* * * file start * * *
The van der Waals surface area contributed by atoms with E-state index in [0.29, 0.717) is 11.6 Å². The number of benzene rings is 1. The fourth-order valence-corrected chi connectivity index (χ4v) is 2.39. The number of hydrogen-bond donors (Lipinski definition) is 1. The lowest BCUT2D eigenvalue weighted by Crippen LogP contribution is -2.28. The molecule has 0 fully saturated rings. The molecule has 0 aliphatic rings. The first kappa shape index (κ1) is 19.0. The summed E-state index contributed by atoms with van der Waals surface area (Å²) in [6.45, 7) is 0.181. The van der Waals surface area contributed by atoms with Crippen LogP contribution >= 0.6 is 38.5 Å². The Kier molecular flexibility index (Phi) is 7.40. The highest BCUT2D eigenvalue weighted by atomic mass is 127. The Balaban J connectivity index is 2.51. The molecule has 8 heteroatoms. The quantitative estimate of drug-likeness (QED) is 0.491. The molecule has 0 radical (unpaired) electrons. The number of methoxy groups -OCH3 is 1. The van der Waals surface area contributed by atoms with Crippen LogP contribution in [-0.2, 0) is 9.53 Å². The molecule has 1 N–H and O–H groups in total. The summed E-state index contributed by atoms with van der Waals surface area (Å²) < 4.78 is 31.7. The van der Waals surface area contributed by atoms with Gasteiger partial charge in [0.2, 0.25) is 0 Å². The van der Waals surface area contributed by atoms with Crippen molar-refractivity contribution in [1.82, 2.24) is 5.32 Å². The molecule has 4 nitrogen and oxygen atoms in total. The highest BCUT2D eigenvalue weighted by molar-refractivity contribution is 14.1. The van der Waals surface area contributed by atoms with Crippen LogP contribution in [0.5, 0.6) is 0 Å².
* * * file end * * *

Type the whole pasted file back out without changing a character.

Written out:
The van der Waals surface area contributed by atoms with E-state index in [0.29, 0.717) is 11.6 Å². The number of benzene rings is 1. The fourth-order valence-corrected chi connectivity index (χ4v) is 2.39. The number of hydrogen-bond donors (Lipinski definition) is 1. The lowest BCUT2D eigenvalue weighted by Crippen LogP contribution is -2.28. The molecule has 0 fully saturated rings. The molecule has 0 aliphatic rings. The first kappa shape index (κ1) is 19.0. The summed E-state index contributed by atoms with van der Waals surface area (Å²) in [6.45, 7) is 0.181. The van der Waals surface area contributed by atoms with Crippen LogP contribution >= 0.6 is 38.5 Å². The Kier molecular flexibility index (Phi) is 7.40. The highest BCUT2D eigenvalue weighted by atomic mass is 127. The Balaban J connectivity index is 2.51. The molecule has 8 heteroatoms. The quantitative estimate of drug-likeness (QED) is 0.491. The molecule has 0 radical (unpaired) electrons. The number of methoxy groups -OCH3 is 1. The van der Waals surface area contributed by atoms with Crippen LogP contribution in [-0.2, 0) is 9.53 Å². The molecule has 1 N–H and O–H groups in total. The summed E-state index contributed by atoms with van der Waals surface area (Å²) < 4.78 is 31.7. The van der Waals surface area contributed by atoms with Gasteiger partial charge in [0.2, 0.25) is 0 Å². The van der Waals surface area contributed by atoms with Crippen molar-refractivity contribution in [1.82, 2.24) is 5.32 Å². The molecule has 4 nitrogen and oxygen atoms in total. The highest BCUT2D eigenvalue weighted by molar-refractivity contribution is 14.1. The van der Waals surface area contributed by atoms with Crippen LogP contribution in [0.5, 0.6) is 0 Å².